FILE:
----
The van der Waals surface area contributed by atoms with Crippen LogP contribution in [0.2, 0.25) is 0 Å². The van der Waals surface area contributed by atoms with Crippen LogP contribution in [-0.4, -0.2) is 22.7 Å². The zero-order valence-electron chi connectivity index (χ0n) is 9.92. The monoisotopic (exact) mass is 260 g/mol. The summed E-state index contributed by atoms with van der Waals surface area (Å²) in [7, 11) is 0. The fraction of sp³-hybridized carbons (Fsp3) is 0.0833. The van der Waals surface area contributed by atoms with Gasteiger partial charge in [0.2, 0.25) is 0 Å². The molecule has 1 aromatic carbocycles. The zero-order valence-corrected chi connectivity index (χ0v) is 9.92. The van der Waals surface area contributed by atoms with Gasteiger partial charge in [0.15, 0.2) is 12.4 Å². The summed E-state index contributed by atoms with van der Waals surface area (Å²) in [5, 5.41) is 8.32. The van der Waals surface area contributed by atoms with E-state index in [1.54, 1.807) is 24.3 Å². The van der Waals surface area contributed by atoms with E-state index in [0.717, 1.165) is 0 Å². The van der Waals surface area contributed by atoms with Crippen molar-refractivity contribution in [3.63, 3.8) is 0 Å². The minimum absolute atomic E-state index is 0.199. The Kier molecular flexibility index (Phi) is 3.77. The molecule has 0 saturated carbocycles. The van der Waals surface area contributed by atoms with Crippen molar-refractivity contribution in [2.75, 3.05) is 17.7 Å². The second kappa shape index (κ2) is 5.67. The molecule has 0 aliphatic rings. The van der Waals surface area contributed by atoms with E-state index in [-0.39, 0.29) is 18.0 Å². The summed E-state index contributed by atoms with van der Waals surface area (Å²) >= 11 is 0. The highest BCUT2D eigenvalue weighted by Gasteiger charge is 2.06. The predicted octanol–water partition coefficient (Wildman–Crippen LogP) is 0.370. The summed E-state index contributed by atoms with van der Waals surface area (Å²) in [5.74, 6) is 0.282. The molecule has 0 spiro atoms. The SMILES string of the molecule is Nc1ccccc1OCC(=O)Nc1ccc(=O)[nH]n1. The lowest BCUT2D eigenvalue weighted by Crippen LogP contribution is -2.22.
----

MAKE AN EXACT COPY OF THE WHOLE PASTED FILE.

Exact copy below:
The van der Waals surface area contributed by atoms with Crippen LogP contribution in [0.2, 0.25) is 0 Å². The van der Waals surface area contributed by atoms with Crippen LogP contribution in [-0.4, -0.2) is 22.7 Å². The zero-order valence-electron chi connectivity index (χ0n) is 9.92. The monoisotopic (exact) mass is 260 g/mol. The summed E-state index contributed by atoms with van der Waals surface area (Å²) in [7, 11) is 0. The fraction of sp³-hybridized carbons (Fsp3) is 0.0833. The van der Waals surface area contributed by atoms with Gasteiger partial charge in [0.2, 0.25) is 0 Å². The molecule has 1 aromatic carbocycles. The zero-order valence-corrected chi connectivity index (χ0v) is 9.92. The van der Waals surface area contributed by atoms with Gasteiger partial charge in [0.15, 0.2) is 12.4 Å². The summed E-state index contributed by atoms with van der Waals surface area (Å²) in [5, 5.41) is 8.32. The van der Waals surface area contributed by atoms with E-state index in [1.54, 1.807) is 24.3 Å². The van der Waals surface area contributed by atoms with E-state index in [0.717, 1.165) is 0 Å². The van der Waals surface area contributed by atoms with Crippen molar-refractivity contribution in [3.63, 3.8) is 0 Å². The minimum absolute atomic E-state index is 0.199. The Kier molecular flexibility index (Phi) is 3.77. The molecule has 0 saturated carbocycles. The van der Waals surface area contributed by atoms with Crippen molar-refractivity contribution in [2.75, 3.05) is 17.7 Å². The second kappa shape index (κ2) is 5.67. The molecule has 0 aliphatic rings. The van der Waals surface area contributed by atoms with E-state index in [-0.39, 0.29) is 18.0 Å². The summed E-state index contributed by atoms with van der Waals surface area (Å²) >= 11 is 0. The highest BCUT2D eigenvalue weighted by Gasteiger charge is 2.06. The predicted octanol–water partition coefficient (Wildman–Crippen LogP) is 0.370. The summed E-state index contributed by atoms with van der Waals surface area (Å²) in [5.74, 6) is 0.282. The molecule has 0 spiro atoms. The SMILES string of the molecule is Nc1ccccc1OCC(=O)Nc1ccc(=O)[nH]n1. The lowest BCUT2D eigenvalue weighted by Crippen LogP contribution is -2.22.